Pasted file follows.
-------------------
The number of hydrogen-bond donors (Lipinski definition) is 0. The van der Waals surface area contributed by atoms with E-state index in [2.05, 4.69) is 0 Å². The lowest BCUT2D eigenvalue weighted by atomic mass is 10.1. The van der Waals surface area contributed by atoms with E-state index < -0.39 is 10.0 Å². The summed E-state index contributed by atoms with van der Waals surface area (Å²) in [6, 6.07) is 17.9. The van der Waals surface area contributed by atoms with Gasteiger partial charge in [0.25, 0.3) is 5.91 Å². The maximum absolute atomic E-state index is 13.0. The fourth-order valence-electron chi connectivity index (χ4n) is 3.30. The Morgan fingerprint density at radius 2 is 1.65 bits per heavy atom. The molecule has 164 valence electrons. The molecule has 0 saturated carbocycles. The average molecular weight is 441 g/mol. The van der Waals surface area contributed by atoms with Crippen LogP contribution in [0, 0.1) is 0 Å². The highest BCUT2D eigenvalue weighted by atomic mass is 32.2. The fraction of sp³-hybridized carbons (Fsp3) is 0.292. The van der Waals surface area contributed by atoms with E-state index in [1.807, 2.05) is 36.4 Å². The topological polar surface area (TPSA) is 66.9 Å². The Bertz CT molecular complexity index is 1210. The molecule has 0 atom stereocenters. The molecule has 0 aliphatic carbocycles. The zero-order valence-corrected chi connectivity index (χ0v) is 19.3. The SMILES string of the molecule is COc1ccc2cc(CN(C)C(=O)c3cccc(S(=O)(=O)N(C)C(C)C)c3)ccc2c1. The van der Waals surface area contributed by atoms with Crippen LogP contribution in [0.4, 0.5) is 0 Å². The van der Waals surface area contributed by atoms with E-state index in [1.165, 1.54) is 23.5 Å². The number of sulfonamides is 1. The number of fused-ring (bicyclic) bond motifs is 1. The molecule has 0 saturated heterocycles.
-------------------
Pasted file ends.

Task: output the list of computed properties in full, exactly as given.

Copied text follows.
The number of hydrogen-bond donors (Lipinski definition) is 0. The van der Waals surface area contributed by atoms with E-state index in [2.05, 4.69) is 0 Å². The lowest BCUT2D eigenvalue weighted by atomic mass is 10.1. The van der Waals surface area contributed by atoms with E-state index < -0.39 is 10.0 Å². The summed E-state index contributed by atoms with van der Waals surface area (Å²) in [6, 6.07) is 17.9. The van der Waals surface area contributed by atoms with Gasteiger partial charge in [0.25, 0.3) is 5.91 Å². The maximum absolute atomic E-state index is 13.0. The fourth-order valence-electron chi connectivity index (χ4n) is 3.30. The Morgan fingerprint density at radius 2 is 1.65 bits per heavy atom. The molecule has 164 valence electrons. The molecule has 0 saturated carbocycles. The average molecular weight is 441 g/mol. The van der Waals surface area contributed by atoms with Crippen LogP contribution in [0, 0.1) is 0 Å². The highest BCUT2D eigenvalue weighted by atomic mass is 32.2. The fraction of sp³-hybridized carbons (Fsp3) is 0.292. The van der Waals surface area contributed by atoms with E-state index in [1.807, 2.05) is 36.4 Å². The topological polar surface area (TPSA) is 66.9 Å². The Bertz CT molecular complexity index is 1210. The molecule has 0 atom stereocenters. The molecule has 0 aliphatic carbocycles. The zero-order valence-corrected chi connectivity index (χ0v) is 19.3. The SMILES string of the molecule is COc1ccc2cc(CN(C)C(=O)c3cccc(S(=O)(=O)N(C)C(C)C)c3)ccc2c1. The van der Waals surface area contributed by atoms with Crippen LogP contribution in [0.4, 0.5) is 0 Å². The van der Waals surface area contributed by atoms with E-state index in [1.165, 1.54) is 23.5 Å². The number of sulfonamides is 1. The number of fused-ring (bicyclic) bond motifs is 1. The molecule has 0 saturated heterocycles.